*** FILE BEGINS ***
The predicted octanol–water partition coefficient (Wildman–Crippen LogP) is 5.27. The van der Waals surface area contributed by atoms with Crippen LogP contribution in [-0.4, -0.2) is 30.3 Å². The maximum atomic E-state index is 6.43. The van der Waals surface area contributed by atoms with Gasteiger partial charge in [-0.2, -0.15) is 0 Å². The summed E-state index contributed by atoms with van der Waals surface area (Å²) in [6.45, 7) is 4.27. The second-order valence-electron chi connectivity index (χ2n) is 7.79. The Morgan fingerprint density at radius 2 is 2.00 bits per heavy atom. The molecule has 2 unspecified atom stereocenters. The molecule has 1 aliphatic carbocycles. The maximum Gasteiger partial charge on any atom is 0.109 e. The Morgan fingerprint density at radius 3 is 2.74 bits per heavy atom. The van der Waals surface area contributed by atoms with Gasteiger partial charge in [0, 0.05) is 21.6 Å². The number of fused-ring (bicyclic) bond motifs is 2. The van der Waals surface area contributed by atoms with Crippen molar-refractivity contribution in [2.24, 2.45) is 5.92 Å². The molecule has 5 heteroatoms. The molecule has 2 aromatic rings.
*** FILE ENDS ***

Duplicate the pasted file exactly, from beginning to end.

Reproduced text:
The predicted octanol–water partition coefficient (Wildman–Crippen LogP) is 5.27. The van der Waals surface area contributed by atoms with Crippen LogP contribution in [-0.4, -0.2) is 30.3 Å². The maximum atomic E-state index is 6.43. The van der Waals surface area contributed by atoms with Gasteiger partial charge in [-0.2, -0.15) is 0 Å². The summed E-state index contributed by atoms with van der Waals surface area (Å²) in [6.45, 7) is 4.27. The second-order valence-electron chi connectivity index (χ2n) is 7.79. The Morgan fingerprint density at radius 2 is 2.00 bits per heavy atom. The molecule has 2 unspecified atom stereocenters. The molecule has 1 aliphatic carbocycles. The maximum Gasteiger partial charge on any atom is 0.109 e. The Morgan fingerprint density at radius 3 is 2.74 bits per heavy atom. The van der Waals surface area contributed by atoms with Gasteiger partial charge in [0, 0.05) is 21.6 Å². The number of fused-ring (bicyclic) bond motifs is 2. The van der Waals surface area contributed by atoms with Crippen molar-refractivity contribution in [2.24, 2.45) is 5.92 Å². The molecule has 5 heteroatoms. The molecule has 2 aromatic rings.